A ten year veteran of the U.S. automaker Ford Motor Company pleaded guilty in federal court on November 17 to charges that he stole company secrets, including design documents, worth more than $50 million and sharing them with his new employer: the Chinese division of a U.S. rival of Ford’s.
Xiang Dong (“Mike”) Yu admitted to copying some 4,000 Ford Documents to a external hard drive, including system design specifications for Ford’s cars after surreptitiously taking a job with a competitor in 2006.
Under the plea agreement, announced last week, Yu faces a sentence ranging from five to six years in prison and a fine of up to $150,000 for a theft of trade secrets valued at between $50 million and $100 million, according to a statement by Barbara L. McQuade, the United States Attorney for the Eastern District of Michigan.
According to the Plea Agreement, Yu obtained documents containing prized Ford design documents, including those for components such as an Engine/Transmission Mounting Subsystem, Electrical Distribution system, Electric Power Supply, Electrical Subsystem and Generic Body Module. Yu was a Product Engineer at Ford, where he had worked since 1997, but the documents taken had no connection to his work at Ford.
Yu did not inform Ford of his decision to take a position with a competitor prior to leaving the country with the documents on December 20, 2006, He later e-mailed his supervisor at Ford from China to inform him that he was leaving the company. Yu later accepted a job with a Chinese based competitor of Ford’s, Beijing Automotive Company, of Shenzhen, China, in November, 2008.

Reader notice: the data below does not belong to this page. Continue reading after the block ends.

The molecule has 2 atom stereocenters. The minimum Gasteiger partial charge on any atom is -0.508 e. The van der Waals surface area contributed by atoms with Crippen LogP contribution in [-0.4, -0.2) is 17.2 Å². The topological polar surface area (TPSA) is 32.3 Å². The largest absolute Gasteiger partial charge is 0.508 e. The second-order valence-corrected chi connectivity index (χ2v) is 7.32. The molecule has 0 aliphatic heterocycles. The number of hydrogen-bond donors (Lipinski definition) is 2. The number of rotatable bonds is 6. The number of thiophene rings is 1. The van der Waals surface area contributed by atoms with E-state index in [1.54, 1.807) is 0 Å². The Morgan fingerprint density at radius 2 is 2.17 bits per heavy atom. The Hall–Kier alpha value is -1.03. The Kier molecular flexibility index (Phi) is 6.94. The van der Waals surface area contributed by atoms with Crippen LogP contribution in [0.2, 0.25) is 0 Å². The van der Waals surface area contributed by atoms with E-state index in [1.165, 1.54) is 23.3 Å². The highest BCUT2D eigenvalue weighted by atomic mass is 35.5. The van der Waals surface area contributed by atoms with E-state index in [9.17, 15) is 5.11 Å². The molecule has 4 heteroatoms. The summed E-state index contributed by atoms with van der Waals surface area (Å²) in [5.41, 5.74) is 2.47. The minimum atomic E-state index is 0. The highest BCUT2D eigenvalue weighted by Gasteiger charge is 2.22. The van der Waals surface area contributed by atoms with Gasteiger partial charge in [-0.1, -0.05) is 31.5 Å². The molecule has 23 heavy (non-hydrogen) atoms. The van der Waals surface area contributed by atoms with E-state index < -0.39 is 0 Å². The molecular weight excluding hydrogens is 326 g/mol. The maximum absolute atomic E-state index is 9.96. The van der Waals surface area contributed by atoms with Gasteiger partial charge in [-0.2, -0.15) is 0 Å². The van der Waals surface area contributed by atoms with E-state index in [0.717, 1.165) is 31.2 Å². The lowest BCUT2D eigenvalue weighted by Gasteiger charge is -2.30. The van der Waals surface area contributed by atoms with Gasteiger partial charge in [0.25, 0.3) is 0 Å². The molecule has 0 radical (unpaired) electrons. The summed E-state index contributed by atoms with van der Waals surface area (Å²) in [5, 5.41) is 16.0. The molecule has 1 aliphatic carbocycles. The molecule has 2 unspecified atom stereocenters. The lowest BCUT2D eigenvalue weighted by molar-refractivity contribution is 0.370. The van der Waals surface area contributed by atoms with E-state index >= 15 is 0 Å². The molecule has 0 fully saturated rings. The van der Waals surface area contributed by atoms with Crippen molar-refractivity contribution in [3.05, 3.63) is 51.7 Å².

He was taken into custody by the FBI in October, 2009, after stopping over in Chicago on a return trip to China. An analysis of the laptop computer Yu carried at the time included copies of 41 Ford system design specification documents.
Theft of industrial trade secrets is a growing problem, as technology and the Internet make wholesale theft of data practical, and as developing nations enlist insiders to help them bridge military and competitive gaps with more advanced nations and firms from the West. In October, agents arrested and raided the home of a Raytheon employee and expert on warhead design. The past two years have also brought several high-profile stories about targeted attacks aimed at prominent firms in technology and energy.
In security circles, experts have taken to referring to such sophisticated foes as “advanced persistent threats,” a term that euphemistically refers to nation-state spying by the likes of China, Russia and other nations, or companies backed by foreign regimes.